Once you get into everwhat village you're staying, you'll have to ask or depend upon the gps for exact location. It's been a while since I've even glanced at the A-Z Cotswolds, but there's no way it could be of such a scale that it would show minor streets.
I did buy my AZ map in England many years ago. But, I've noticed that Barnes & Noble carry the exact same map in a smaller version than mine. I would buy it here so you can be studying it before you go. Sometimes things of interest pop up that you didn't know about. If I see something that has potential I look it up on the internet to check it out.
My favourite Cotswolds map is the Goldeneye Cotswolds Map and Guidebook. Have a look at http://www.amazon.com/Cotswolds-Map-Guidebook-One/dp/1859650635/ref=sr_ob_1?ie=UTF8&qid=1406313418&sr=8-1
I have, and swear by, the prior version. It may be a bit out of date but most of the roads haven't moved, nor the attractions.
It is on a plasticised paper so less vulnerable to tearing and water. I paid £3.95 for mine several years ago. It is available for used import on the US site and a few used for low money on the UK site. It would likely be much more available, if it still is, at newsagents in towns in the Cotswolds rather than other sources.
The OS maps are used by walkers for best topo features and clear walking paths, and I have a pretty big collection of them, but the price adds up, I find them bulky, and if you aren't walking the detail may be more than you need.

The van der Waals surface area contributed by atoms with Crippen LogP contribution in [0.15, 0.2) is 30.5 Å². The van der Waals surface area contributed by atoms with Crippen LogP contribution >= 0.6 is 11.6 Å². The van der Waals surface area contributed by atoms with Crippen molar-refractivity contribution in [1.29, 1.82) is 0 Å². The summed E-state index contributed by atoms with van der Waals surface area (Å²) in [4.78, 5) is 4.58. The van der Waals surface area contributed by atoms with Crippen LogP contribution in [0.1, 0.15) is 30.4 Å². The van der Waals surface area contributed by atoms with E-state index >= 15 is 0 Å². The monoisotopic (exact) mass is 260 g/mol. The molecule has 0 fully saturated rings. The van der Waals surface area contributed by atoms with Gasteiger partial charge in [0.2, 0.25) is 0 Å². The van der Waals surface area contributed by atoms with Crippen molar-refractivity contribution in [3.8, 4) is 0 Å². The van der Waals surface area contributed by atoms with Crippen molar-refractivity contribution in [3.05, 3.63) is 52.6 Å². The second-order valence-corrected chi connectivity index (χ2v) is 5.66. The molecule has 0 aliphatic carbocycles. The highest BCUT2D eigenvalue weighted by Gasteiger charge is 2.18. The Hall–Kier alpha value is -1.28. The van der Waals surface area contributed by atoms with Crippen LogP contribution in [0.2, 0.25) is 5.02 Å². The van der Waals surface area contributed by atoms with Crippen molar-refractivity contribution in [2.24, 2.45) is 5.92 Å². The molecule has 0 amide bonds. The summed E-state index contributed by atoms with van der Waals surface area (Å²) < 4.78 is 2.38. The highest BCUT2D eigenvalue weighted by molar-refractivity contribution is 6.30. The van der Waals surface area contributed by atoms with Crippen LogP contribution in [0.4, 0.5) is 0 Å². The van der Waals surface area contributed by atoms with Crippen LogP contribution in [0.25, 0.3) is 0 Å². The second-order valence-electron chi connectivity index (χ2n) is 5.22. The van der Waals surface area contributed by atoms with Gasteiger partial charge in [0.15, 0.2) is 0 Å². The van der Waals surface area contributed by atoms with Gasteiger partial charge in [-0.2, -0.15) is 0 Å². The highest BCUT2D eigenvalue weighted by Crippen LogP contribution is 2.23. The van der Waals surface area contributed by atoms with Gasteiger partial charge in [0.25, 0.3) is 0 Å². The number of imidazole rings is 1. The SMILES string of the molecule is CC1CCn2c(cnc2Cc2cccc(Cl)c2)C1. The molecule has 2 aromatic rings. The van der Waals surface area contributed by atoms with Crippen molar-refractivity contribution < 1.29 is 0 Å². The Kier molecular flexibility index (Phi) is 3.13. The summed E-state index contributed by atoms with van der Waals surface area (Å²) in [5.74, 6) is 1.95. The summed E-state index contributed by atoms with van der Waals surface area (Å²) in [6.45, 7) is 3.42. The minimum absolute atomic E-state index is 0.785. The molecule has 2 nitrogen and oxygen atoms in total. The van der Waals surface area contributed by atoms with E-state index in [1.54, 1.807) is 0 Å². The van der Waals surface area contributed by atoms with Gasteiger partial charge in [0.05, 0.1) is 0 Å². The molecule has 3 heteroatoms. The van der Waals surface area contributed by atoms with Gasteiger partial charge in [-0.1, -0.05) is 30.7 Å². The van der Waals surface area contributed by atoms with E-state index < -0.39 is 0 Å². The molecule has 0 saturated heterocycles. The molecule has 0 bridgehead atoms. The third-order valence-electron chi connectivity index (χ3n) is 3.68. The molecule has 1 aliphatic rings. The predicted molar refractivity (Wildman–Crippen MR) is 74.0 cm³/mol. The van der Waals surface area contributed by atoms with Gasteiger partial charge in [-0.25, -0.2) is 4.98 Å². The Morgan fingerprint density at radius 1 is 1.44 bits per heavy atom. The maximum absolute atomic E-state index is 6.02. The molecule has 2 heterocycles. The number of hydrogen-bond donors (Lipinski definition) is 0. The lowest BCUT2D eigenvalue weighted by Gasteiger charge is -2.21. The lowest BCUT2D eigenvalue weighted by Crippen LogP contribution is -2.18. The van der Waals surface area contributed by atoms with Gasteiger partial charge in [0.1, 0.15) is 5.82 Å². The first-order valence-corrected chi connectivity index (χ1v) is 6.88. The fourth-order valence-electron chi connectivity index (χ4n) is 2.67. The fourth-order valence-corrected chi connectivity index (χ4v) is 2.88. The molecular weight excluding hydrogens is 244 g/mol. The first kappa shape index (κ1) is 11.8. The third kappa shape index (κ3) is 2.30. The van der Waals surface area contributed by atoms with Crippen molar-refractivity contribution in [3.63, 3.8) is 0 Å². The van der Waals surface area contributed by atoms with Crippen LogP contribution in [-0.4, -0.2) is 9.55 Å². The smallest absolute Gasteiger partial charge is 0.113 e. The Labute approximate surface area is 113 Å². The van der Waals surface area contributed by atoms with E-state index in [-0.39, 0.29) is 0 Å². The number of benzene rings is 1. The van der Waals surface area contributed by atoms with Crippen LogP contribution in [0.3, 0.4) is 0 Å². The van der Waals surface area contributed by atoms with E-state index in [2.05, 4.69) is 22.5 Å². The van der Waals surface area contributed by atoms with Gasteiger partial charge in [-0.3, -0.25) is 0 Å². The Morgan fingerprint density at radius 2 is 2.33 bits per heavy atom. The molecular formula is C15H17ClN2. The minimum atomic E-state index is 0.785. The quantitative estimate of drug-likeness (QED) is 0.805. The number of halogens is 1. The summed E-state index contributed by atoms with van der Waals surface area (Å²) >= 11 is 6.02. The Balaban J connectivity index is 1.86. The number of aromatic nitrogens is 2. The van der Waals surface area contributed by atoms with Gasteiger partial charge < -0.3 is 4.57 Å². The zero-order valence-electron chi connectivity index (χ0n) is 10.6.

Just a thought . . . Atlases are more detailed than a fold up map. See if your library carries one & make copies of the pages you need. Atlases usually show small towns while a fold-out map may not. Again, just a thought.
We rented a car at Heathrow in 2012 and drove to the Cotswolds, and all around southern England for three weeks. We took our own Garmin and turned down the rental agency's satellite navigation option. After driving for about 50 feet I realized that the car had the navigation system anyway. (It's not like they could pull it out of the dashboard.) The car's system was much better than our portable Garmin. We never had a serious map.
I have always relied on the AA maps, printed in Great Britain, for regional foldout maps. These are the navy blue maps at the bottom of this page from their website:
You can order online, or pick one up at a Barnes and Noble bookstore. The last one I used was South East England, Road Map 3, and it was accurate and had great detail. The sections of England are numbered, so check online which sections you'll need. (You may need Maps 2, 5, and 7.) I'm sure their road atlases would be good also, so if you bought one of those instead of the maps, that would reduce the number of maps you're juggling with in the car.